Jesus was a weary messiah. People were playing gotcha with Him the same way they do with any public figure today. They didn’t like what He had to say, so they came up with excuses to blow Him off, saying, “Didn’t you have a beer in your hand at the home of Levi the tax collector?” or “Who are those sketchy women you’ve been letting rub oil on your head?” Jesus got rejected by a lot of people who thought they had it all together and who responded to any challenges He made to the way that they were living by finding something to criticize about Him.
But even as Jesus was getting rejected by so many people, He knew it was part of God’s plan. Check out what He says in verse 25: “Thank you, Father, Lord of heaven and earth, because you have hidden these things from the wise and the intelligent and have revealed them to infants.” People who think they’re wise and intelligent often end up being haters who don’t get it. It’s the people who know that they’re infants compared to the wisdom of God who do get it.
So when Jesus says, “Come to me, you who are weary and carry heavy burdens; I will give you rest,” there’s a deeper truth beneath His words. We can’t get the rest that Jesus has to offer unless we know that we’re weary. Jesus didn’t say, “Come to me, you who are relaxed and confident,” because people who are carrying around the heavy burden of pretending to be relaxed and confident are never going to allow themselves to receive the rest that our Messiah has to offer.
They might accept Jesus’ salvation as a sort of notch in their belts. They might read their Bibles every day to find even more affirmations of how they’ve always been right. But if you never admit that you’re weary, then you’re never going to find the rest that Jesus has to offer. Jesus says that His rest involves wearing a yoke. It’s a light yoke, but it is a yoke, which means that we don’t get to pretend like we’re independent and self-sufficient any more once we accept Jesus as Lord. If you think about it, wearing a yoke is silly-looking, kind of like back in the day when orthodontists used to make patients wear headgear. Anybody ever have to go through that? The yoke was a common image used by rabbis in Jesus’ day. Having a teacher in that day was not like today where you have many teachers and professors and you don’t usually take them all that seriously. In Jesus’ time, if you became a rabbi’s disciple, you were submitting yourself to that teacher’s authority and putting their yoke around your neck like an ox.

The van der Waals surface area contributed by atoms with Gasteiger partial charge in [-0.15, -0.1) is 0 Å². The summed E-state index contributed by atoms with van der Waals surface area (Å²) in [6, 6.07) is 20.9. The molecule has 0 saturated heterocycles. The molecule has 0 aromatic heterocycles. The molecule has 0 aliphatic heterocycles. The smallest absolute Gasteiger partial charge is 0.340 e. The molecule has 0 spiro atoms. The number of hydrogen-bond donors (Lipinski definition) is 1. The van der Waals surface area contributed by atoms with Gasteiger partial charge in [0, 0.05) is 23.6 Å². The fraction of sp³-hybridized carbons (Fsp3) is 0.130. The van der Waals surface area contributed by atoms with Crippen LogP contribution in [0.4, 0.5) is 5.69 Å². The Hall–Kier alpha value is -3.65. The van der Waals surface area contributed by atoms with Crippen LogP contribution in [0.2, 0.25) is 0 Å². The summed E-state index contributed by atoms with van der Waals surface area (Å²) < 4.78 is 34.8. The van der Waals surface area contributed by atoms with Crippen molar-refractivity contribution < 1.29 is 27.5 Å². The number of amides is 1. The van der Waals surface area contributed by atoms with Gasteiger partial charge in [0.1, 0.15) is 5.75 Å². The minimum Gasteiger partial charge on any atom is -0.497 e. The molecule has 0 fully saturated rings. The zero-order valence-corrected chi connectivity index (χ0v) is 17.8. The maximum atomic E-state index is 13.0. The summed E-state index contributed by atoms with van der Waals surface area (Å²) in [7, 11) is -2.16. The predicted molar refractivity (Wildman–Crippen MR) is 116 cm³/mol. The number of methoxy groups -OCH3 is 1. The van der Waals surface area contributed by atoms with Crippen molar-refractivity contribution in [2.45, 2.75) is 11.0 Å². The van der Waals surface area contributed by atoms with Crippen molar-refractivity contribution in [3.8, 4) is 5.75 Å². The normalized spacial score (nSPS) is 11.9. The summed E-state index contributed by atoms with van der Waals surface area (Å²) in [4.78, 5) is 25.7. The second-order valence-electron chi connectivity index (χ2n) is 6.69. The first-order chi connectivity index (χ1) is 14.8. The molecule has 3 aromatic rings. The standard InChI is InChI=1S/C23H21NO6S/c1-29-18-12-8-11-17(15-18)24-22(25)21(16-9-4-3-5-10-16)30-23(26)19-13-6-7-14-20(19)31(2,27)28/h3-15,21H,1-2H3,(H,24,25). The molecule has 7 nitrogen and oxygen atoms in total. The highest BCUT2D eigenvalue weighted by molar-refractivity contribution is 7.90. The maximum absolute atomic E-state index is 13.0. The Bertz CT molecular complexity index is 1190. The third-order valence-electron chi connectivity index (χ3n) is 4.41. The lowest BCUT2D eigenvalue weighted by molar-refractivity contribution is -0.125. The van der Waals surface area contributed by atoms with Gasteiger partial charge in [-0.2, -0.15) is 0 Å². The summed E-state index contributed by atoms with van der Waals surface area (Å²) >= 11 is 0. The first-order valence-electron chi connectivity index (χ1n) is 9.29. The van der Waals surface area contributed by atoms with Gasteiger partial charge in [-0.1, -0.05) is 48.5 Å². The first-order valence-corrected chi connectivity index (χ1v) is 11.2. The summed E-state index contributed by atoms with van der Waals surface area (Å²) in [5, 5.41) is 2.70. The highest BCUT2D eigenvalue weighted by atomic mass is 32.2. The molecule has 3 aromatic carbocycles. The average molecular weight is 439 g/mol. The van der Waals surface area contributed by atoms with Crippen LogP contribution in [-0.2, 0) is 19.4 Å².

But Jesus says that He’s not like other rabbis. His yoke is light because He’s gentle and humble in heart, and there’s a way in which His yoke is gentleness and humility, because when we take on Jesus’ yoke and learn from Him, that means we’re trying to become like Him. It means that we can no longer be cocky and condescending towards others, because that’s not how our Messiah is. Jesus is not like Dr. Sloan on Grey’s Anatomy who hits on his interns and makes them buy him cappuccinos. Jesus shares the yoke that He gives to us; He carries a cross so that we can take up our own crosses and follow Him. He’s not a rock-star messiah; he’s a weary messiah who let Himself be rejected by the world so that He could be the Messiah of the rejected.
Now understand this: you can only take on the yoke of the weary Messiah if you stop acting like you’re comfortable and confident and perfect. Let yourself be weary; don’t weigh yourself down with the burden of pretending not to have burdens. Because if you’re thirsty, there is living water for you to drink. If you’re hungry, there is a life of discipleship that can be your food. If you’re weary, there is a journey of incredible meaning that will give you rest and make your yoke feel light. If you’re ready to stop pretending, there’s a way, a truth, and a life for you. His name is Jesus.